Going to the cinemas and watching a movie is a common way of spending our time that almost all of us have experienced.
Whenever we visit the theatres, we would usually have in hand a tub of popcorn and drinks. Although cinema popcorn is just so damn overpriced, we can’t stop ourselves from getting it. After all, most of us would know that cinema operators earn money primarily from these snacks and not from the ticket sales.
Just helping them out, you know.
But did you know that there’s actually a story behind how popcorn and movie became almost synonymous with each other? It all started in America in the early 1900s.
The discovery of popcorn was actually in Chile, but the Americans popularised this snack after bringing it back to New England.
Popcorn soon became super popular at fairs and carnivals, due to its super-low costs. After all, all you needed were corn kernels, sugar, salt and oil after you invested in a popcorn machine.
However, the made-in-heaven pairing of popcorn and movies only came about during the Great Depression.
Many Americans were too poor to afford leisure activities such as concerts or shopping, thus preferring to visit the theatres as a low-cost way of spending their time and entertaining themselves.
However, the theatres were also making very low profits on the movie-screening. The invention of movies with sounds made it possible to cover up the noise of crunching popcorn. Hence, to make more money, they introduced popcorn as a movie snack and made high profits from it.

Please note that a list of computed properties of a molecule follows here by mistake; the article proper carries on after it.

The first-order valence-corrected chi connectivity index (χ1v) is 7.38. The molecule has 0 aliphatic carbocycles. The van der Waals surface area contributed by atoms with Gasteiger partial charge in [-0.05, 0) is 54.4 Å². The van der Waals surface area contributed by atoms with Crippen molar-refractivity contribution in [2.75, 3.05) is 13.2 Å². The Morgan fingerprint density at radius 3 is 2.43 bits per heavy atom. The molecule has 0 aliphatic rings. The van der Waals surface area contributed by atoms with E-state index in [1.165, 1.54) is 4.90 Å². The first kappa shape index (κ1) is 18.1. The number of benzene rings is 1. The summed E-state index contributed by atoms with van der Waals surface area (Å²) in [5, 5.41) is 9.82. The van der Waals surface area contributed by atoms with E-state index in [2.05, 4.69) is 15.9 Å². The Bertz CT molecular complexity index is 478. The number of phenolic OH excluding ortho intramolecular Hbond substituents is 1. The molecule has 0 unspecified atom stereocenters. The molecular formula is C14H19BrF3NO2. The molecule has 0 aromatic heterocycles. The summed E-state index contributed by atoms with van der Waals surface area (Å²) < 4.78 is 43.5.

At that period of time, corn was one of the cheapest crops in America due to its “Corn Belt” located in the states of Iowa, Illinois and Indiana.
Therefore, due to the large supply, prices of corn were all kept fairly low and the theatres could make high profits from the low costs involved in making popcorn.
Even after the Great Depression, WWII also made sugar very expensive to import as the Philippines stopped their exports to America.
So other snacks like sweets and candy floss slowly lost their popularity to popcorn, seeing that corn was still as cheap to buy since it was mainly still being produced in America itself.
Until now, popcorn still remains the best snack to accompany us during movies.
Just take a look at this vintage video from 1900s America, where the theatres were trying to promote popcorn!
So if you’re watching Spider-Man: Far From Home next week, remember: the history of the popcorn you’ve bought is just as interesting as the history of Peter Parker.
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